Chinese Consulate Warns Film Festival on ‘Harmful’ Offering18 April, 2012 at 08:06 | Posted in China, Culture, Falun Dafa/Falun Gong, human rights, persecution | Leave a comment
Tags: CCP, China, Culture, documentary, Falun Gong, film, human rights, persecution of dissidents
‘Free China,’ a film about the persecution of Falun Gong, was targeted
A Chinese consulate in the U.S. has contacted the Palm Beach International Film Festival to warn them about a “harmful” movie they will screen that documents the violent persecution of a Chinese spiritual practice by communist authorities.
The consulate in Houston repeatedly called an organizer of the film festival making “inquiries” about the film, according to a spokesperson who did not want to be named, in a telephone interview with The Epoch Times. “They called asking questions, telling us that they thought it would be potentially harmful to them,” the individual said.
The consular official was told that “We’re in America,” according to the individual, and that the film would be shown nevertheless.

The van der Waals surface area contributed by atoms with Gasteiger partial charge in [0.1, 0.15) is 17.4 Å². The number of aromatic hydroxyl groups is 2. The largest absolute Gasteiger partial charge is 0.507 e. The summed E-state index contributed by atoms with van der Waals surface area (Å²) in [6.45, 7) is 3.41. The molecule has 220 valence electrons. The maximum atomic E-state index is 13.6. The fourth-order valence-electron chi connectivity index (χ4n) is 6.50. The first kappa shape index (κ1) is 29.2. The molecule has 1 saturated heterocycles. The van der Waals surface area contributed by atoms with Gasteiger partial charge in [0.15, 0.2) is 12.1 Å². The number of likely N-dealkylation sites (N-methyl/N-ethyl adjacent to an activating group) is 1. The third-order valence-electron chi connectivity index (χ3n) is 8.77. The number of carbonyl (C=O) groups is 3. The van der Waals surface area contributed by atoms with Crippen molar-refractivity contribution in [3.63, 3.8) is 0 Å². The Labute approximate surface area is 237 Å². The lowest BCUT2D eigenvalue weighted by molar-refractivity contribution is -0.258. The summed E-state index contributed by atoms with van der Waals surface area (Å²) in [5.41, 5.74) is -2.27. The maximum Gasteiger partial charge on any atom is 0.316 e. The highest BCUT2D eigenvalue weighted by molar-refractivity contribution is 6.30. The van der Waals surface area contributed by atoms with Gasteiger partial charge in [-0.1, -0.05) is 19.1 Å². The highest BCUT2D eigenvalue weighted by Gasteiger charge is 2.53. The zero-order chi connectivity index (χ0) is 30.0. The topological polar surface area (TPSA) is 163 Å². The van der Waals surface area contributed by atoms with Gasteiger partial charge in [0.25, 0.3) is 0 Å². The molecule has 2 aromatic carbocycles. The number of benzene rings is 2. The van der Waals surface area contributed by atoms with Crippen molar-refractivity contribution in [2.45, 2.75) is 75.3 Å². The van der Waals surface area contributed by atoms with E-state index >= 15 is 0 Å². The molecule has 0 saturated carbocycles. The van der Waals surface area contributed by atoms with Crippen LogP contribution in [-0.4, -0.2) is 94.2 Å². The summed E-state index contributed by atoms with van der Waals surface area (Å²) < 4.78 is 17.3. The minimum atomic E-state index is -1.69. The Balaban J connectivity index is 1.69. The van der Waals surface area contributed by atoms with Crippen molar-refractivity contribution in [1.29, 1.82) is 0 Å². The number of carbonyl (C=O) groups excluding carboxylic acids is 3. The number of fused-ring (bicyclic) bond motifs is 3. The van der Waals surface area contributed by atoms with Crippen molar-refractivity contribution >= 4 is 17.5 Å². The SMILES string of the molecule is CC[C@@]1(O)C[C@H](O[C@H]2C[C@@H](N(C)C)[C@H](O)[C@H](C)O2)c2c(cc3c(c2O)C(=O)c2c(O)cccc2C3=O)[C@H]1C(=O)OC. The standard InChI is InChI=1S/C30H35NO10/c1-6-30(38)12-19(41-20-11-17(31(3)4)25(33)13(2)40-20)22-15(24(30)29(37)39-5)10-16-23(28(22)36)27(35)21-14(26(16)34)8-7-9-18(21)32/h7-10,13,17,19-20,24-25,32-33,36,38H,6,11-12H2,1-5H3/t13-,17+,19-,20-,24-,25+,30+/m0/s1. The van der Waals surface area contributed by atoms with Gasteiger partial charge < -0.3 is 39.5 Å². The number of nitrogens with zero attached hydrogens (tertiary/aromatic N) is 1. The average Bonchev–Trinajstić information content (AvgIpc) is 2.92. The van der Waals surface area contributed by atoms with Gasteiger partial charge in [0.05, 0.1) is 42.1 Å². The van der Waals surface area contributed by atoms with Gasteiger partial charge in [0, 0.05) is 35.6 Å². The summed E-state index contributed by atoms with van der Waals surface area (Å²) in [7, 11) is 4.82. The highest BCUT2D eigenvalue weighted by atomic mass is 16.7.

Michael Perlman, the filmmaker, understood the calls from the consulate to be an attempt at censorship. “This brazen attempt to silence free speech and expression of an American citizen in the United States by the Chinese government is dangerous and must be exposed so that these actions will not be repeated,” he was quoted as saying in a press release emailed by New Tang Dynasty Television, a co-producer of the documentary.
The documentary that aroused the phone calls is titled Free China: The Courage to Believe, and was directed by artist and activist Michael Perlman. It will be screened publicly for the first time at the Palm Beach International Film Festival on April 14 and 16. Perlman is also the director of the 2008 film “Tibet: Beyond Fear,” which is about Chinese communist repression in Tibet.
“Free China” documents the persecution of Falun Gong, a popular Chinese spiritual practice, through the stories of two adherents who have been incarcerated and tortured by Chinese authorities because of their beliefs.
Calls to the switchboard and political and media affairs office of the Chinese consulate in Houston rang unanswered on the morning of April 16.
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